Nor are Henry’s statements that Tamburo’s actions constituted “theft” actionable as defamation, because the statements were substantially true. “Truth is an absolute defense to a defamation action.” Lerman v. Turner, No. 10 C 2169, 2013 WL 4495245, at *18 (N.D. Ill. Aug. 21, 2013) (citing Hnilica v. Rizza Chevrolet, Inc., 893 N.E.2d 928, 931 (Ill. App. Ct. 2008))…

Here, there is no dispute that Henry’s description of the events in question was accurate: the plaintiffs harvested data from Henry’s web site that she had spent years collecting, they repackaged it for their own use and profit, and they did not have Henry’s permission to use the data harvested from the site. The only question is whether Henry’s characterization of these events as “theft” is false.

Tamburo argues that Henry’s statements that he stole from her are false because he did not commit theft. He did not delete or remove data from Henry’s site (thus depriving her of her property), Henry had made her data freely available, and no robots.txt file was visible on her site at the time the Data Mining Robot copied information on the site. According to Tamburo, because the data was not protected, either legally or by security protections on Henry’s web site, he could not have committed theft by appropriating it.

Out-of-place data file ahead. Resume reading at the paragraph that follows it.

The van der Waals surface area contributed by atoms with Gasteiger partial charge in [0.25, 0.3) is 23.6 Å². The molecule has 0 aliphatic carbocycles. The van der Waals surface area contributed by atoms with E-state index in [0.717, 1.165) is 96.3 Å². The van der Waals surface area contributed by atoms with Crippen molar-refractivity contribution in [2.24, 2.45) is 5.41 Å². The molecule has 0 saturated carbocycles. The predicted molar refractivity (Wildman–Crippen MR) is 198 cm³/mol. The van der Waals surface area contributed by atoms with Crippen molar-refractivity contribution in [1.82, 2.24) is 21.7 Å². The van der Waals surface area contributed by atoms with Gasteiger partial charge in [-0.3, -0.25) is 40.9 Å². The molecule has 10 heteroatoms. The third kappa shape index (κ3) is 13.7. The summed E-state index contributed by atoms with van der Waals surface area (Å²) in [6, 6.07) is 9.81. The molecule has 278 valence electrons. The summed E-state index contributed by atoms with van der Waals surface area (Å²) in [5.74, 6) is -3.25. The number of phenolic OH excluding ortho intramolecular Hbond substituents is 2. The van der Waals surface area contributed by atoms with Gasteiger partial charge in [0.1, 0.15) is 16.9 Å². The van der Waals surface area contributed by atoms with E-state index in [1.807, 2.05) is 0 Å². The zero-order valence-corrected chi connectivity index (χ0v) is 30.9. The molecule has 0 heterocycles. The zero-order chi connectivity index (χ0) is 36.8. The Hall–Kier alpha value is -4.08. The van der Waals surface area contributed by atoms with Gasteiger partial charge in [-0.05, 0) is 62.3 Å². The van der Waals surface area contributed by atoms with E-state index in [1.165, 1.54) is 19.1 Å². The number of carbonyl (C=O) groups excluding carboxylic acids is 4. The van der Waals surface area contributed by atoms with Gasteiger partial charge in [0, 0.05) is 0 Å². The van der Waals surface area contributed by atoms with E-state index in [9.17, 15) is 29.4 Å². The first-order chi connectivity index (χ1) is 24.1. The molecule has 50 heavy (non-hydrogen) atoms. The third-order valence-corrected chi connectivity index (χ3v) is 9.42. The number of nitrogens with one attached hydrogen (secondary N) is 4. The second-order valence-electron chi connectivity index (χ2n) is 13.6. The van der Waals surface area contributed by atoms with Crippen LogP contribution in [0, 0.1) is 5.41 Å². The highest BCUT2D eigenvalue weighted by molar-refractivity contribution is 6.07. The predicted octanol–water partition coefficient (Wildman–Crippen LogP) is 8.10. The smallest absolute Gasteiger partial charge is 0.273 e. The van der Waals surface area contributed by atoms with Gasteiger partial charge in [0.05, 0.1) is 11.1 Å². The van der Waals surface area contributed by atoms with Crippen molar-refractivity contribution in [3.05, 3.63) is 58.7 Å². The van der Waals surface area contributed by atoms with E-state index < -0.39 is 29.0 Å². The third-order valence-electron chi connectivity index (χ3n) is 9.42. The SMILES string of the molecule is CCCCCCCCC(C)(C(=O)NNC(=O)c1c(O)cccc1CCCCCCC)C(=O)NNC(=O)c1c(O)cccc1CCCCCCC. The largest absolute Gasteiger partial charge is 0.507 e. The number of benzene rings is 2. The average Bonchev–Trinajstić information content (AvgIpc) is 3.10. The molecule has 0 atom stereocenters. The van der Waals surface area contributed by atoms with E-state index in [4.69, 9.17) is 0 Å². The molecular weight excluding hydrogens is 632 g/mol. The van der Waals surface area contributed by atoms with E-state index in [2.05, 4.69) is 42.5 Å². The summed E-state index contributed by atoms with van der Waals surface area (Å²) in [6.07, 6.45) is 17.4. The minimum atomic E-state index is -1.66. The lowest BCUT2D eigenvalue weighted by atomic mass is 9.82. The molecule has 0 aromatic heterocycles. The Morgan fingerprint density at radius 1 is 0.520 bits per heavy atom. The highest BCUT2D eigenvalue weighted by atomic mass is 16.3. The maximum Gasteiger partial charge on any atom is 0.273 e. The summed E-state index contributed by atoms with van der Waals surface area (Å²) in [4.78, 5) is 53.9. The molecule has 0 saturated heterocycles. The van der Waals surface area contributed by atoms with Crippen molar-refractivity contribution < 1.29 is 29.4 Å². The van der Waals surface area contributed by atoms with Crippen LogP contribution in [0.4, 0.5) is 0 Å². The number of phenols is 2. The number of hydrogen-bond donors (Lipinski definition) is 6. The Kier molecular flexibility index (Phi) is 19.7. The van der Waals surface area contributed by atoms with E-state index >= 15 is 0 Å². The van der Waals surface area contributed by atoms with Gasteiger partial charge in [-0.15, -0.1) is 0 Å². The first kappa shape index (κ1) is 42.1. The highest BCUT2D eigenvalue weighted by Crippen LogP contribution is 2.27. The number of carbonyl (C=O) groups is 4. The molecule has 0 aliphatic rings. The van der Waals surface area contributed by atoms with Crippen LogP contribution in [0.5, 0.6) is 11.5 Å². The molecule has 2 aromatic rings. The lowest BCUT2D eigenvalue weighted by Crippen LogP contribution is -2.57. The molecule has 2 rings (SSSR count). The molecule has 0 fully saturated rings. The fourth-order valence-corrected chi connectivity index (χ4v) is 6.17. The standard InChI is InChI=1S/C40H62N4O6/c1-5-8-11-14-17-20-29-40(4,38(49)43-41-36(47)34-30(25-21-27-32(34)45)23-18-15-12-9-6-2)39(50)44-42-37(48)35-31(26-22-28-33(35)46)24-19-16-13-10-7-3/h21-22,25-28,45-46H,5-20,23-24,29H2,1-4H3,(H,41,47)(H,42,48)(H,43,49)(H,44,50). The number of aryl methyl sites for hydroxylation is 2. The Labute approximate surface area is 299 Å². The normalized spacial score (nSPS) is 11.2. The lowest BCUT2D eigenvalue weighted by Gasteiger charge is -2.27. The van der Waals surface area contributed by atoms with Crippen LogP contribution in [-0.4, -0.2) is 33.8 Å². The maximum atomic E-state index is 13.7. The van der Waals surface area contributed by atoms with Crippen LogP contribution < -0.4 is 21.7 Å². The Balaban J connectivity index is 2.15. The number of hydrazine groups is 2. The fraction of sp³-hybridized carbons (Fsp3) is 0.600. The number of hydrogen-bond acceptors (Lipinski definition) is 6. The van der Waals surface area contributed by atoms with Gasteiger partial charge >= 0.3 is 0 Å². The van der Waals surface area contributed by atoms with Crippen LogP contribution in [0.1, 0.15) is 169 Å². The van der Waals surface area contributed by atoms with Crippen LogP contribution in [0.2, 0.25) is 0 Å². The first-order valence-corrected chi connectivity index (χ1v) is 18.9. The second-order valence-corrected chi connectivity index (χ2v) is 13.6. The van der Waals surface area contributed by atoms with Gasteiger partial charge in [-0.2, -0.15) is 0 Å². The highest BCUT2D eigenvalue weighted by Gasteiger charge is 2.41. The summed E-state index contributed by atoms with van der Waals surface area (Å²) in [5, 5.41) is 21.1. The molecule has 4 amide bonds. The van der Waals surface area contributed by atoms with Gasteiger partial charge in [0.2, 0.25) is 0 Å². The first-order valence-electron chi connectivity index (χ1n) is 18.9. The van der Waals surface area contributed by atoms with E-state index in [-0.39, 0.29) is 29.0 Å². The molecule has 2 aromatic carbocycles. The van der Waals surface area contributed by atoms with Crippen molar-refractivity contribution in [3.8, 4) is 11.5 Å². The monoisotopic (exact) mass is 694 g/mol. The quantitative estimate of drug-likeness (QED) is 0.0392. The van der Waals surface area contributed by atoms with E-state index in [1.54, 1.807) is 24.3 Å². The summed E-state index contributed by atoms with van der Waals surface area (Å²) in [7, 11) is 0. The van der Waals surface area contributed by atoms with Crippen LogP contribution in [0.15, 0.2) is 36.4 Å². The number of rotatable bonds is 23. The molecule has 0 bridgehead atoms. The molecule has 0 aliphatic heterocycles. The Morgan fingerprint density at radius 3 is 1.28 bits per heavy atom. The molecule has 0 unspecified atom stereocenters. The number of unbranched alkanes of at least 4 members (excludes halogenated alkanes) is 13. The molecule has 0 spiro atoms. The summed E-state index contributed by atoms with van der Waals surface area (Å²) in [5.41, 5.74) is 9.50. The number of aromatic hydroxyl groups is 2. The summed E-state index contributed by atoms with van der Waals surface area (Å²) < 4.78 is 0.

Even so, the court concludes that no reasonable jury could find that Henry’s statements were not substantially true. Henry accurately reported in her messages that Tamburo copied data from her site without her permission, and it is undisputed that he did so. Henry states under oath that she believed (and still believes) that this constituted theft, and that she felt injured by Tamburo’s actions. It may be true that Tamburo could not be prosecuted or held liable for his actions because the data was publicly available and not protected by adequate security measures. But Tamburo’s argument relies on a narrow legal meaning of “theft.” Under Illinois law, the court must consider whether Henry’s use of the word “theft” is reasonably susceptible to a non-defamatory construction. Solaia Tech., LLC v. Specialty Pub. Co., 852 N.E.2d 825, 839 (Ill. 2006). It is. To a lay person such as Henry, “theft” can also mean the wrongful act of taking the property of another person without permission. The data Henry had collected could be reasonably understood as her property—she had collected it, and it was her work in compiling it that gave it value. She did not give Tamburo permission to copy it and sell access to it. Although Henry might not be able to successfully sue Tamburo for using her data in this way, the gist of her statements was true: he took the data without her permission.